CRAIG T. KOJIMA / CKOJIMA@STARBULLETIN.COM
Jenaro Torres, a former military policeman, is on trial for murder in the disappearance of a Pearl Harbor cashier whose body was never found. CLICK FOR LARGE
Base murder trial wraps up
Jurors begin deliberations in the unsolved 1995 disappearance and murder of 19-year-old Ruben Gallegos
Former Pearl Harbor Base police officer Jenaro Torres used "trickery and deceit" to rob a naive Navy Exchange cashier of $80,000 and kill him because he was the only witness, state attorneys say.
Circuit Court jurors in the Torres murder case heard closing arguments yesterday before beginning deliberations in the unsolved 1995 disappearance and murder of 19-year-old Ruben Gallegos.
Gallegos was last seen May 1, 1995, leaving his cashier cage at the beginning of his shift with Torres, carrying a money bag containing $80,000.
Torres was arrested five hours later entering the base. In his trunk were some of Gallegos' personal belongings, a stun gun and a trash bag containing all but $2,000 of the missing $80,000. Also in his glove compartment was a handgun that had been fired recently and spent bullet shells.
Deputy Attorney General Susan Won argued that Torres had the motive, the means and the opportunity to carry out the robbery.
Not only were bill collectors after him, but his family was after him about not helping to take care of his dying mother in California, Won said.
As a base police officer, Torres was familiar with the procedures cashiers took in handling the money they are entrusted with, and often escorted them to the cashier cage and back. He was also familiar with the Waipio Peninsula -- an isolated area he had patrolled in the past behind Waipahu High School -- the area where the government believes he got rid of Gallegos' body.
Torres was actually on leave pending his transfer to San Diego, where he was moving to be closer to his family, when he drove to the Navy Exchange on May 1, 1995 -- a military pay day -- in full uniform and carrying a loaded revolver, Won said.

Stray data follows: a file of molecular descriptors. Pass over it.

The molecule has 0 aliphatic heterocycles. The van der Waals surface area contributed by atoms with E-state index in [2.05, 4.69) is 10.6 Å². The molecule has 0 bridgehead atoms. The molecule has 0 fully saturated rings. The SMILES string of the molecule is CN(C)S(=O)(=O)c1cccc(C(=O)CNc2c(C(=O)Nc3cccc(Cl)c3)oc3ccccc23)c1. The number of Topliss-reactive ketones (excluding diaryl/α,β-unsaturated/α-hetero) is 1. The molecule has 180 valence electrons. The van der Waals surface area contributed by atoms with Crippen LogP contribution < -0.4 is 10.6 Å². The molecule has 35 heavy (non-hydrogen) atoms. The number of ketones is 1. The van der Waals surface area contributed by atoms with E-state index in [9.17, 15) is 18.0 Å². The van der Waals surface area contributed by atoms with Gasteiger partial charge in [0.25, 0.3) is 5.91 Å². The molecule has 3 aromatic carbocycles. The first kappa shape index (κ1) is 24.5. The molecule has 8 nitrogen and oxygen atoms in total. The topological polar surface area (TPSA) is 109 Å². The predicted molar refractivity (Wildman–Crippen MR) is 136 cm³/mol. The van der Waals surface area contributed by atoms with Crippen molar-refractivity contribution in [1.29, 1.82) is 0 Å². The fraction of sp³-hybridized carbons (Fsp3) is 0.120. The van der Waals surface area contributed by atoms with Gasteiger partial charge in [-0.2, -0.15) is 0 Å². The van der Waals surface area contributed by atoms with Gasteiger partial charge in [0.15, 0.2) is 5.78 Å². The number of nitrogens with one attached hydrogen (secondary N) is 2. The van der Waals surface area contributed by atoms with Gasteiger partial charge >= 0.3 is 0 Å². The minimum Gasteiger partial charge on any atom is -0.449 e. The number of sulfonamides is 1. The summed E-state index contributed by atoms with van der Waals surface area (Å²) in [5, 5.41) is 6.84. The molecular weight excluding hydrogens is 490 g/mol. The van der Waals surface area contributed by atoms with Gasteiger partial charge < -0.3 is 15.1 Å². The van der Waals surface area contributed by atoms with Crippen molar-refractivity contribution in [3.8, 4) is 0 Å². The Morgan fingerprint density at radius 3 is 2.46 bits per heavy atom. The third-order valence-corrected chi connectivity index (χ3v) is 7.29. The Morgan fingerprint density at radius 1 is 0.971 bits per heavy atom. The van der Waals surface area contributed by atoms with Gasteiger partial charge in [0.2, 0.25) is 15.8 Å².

He went to the extent of driving to the Navy Exchange with fake license plates attached to his car. A co-worker on his way to work early that afternoon spotted Torres at a Pearl City car wash with his car covered in dirt, she said.
The circumstantial evidence is corroborated by testimony given by a former co-worker who said Torres had admitted to her that he had robbed a bank in Hawaii and that he had taken a partner in the robbery "out of commission" when his partner decided to back out of the plan and began reaching for what Torres believed was a weapon.
Defense attorneys tried to discredit co-worker Susan Davis, saying that Torres was only trying to impress her. But why would he threaten to harm Davis and her family if she told anyone else what he had admitted if he were not telling the truth, Won argued.
Deputy public defender Ed Harada said the government had failed to prove beyond a reasonable doubt that Gallegos is dead, and that Gallegos had left all his personal belongings and identification because he is hiding from the law under another identity.
Evidence that Gallegos is alive came from a woman who called Crime Stoppers saying she had spotted someone fitting Gallegos' description a few days after the robbery, Harada said. But FBI agents failed to follow up on the tip.
Investigators were so focused on Torres as a suspect that they failed to consider Gallegos as an accomplice in the robbery, Harada said.
There was also some evidence that Gallegos planned to leave the islands on May 4, but the investigators could not recall what the evidence was because a report could not be found.